Almost Famous Women
“The Lottery, Redux”
“The Lottery, Redux” is from Megan Mayhew Bergman’s second story collection, ALMOST FAMOUS WOMEN (Scribners, 2015). Her first collection, BIRDS OF A LESSER PARADISE, was a Barnes and Noble Discover Pick and one of Huffington Post’s Best Books of 2012. Her essays regularly appear in Salon and Ploughshares.
Bergman said this about the origin of her story: I began work on “The Lottery, Redux” after McSweeneys approached me about writing a story for their “Cover Issue,” where contemporary story writers take inspiration in a classic piece of short fiction. Because I live just outside of Bennington, Vermont, I often drive by Shirley Jackson’s old house, and I also remember “The Lottery” as one of the first affecting pieces of short fiction I read in school. As soon as the story was suggested by my editor at McSweeney’s, it had a strong pull for me.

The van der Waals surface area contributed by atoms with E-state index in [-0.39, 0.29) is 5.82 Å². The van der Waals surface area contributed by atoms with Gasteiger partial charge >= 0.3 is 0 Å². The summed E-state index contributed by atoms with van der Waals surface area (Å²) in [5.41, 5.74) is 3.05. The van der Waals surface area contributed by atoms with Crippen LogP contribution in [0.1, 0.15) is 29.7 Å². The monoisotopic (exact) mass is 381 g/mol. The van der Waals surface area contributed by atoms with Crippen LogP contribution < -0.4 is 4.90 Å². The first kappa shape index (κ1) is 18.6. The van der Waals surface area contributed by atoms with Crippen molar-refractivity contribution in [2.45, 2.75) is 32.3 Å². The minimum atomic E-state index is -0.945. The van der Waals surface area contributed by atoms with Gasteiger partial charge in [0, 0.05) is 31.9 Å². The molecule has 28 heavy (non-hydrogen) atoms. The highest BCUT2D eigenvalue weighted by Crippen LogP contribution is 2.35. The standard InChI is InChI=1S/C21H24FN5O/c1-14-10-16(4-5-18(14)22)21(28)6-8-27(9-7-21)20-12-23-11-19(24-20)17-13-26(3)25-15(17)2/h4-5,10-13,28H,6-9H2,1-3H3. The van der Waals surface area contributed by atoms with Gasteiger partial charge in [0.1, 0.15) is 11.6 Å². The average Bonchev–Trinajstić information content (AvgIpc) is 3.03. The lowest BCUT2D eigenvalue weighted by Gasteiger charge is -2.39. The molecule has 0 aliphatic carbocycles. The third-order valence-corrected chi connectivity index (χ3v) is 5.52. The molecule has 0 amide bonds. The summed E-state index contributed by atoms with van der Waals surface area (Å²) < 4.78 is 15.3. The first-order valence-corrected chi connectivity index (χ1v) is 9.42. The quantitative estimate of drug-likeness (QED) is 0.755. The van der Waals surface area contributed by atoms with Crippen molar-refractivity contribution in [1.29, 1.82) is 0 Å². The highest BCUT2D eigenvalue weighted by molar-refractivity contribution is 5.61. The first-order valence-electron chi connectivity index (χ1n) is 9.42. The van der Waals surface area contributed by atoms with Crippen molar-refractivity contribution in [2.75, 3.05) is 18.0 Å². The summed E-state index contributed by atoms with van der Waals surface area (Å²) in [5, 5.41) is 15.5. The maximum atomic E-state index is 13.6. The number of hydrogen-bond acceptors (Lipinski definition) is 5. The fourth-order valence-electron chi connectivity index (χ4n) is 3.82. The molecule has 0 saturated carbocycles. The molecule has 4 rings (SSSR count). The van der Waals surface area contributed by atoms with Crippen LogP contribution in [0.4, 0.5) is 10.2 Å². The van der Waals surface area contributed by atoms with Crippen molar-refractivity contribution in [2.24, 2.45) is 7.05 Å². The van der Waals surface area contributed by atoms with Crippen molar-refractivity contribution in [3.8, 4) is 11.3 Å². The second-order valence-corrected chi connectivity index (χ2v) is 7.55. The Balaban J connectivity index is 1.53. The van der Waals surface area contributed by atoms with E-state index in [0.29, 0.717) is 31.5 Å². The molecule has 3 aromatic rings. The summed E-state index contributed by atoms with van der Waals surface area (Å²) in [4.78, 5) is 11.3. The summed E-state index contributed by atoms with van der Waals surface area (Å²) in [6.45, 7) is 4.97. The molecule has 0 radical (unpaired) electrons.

What struck me upon reading Jackson’s work was how much power is packed into so short a space. That distillation, to me, is one of the most magical aspects of skillful short fiction. Even though I knew what was coming, I still approached the story with disbelief – thinking, how can we trust Jackson? How can we let her take us to this terrible place and let us feel complicit? But she does, and we do, and that is a testament to her great skill as a writer.
In my writing, I’m often interested in two things: 1) environmental degradation and 2) women and agency. I knew I wanted to set the story in the future, and I had just seen a slideshow online of some of the world’s most haunting abandoned places. I saw an island with a beach house falling into the water, and I knew that would be my setting, the fictional isle of Timothy.
After crafting this story, I have an even greater respect for Jackson’s unflinching plot, and the way she deftly manages so many characters and so many points of tension.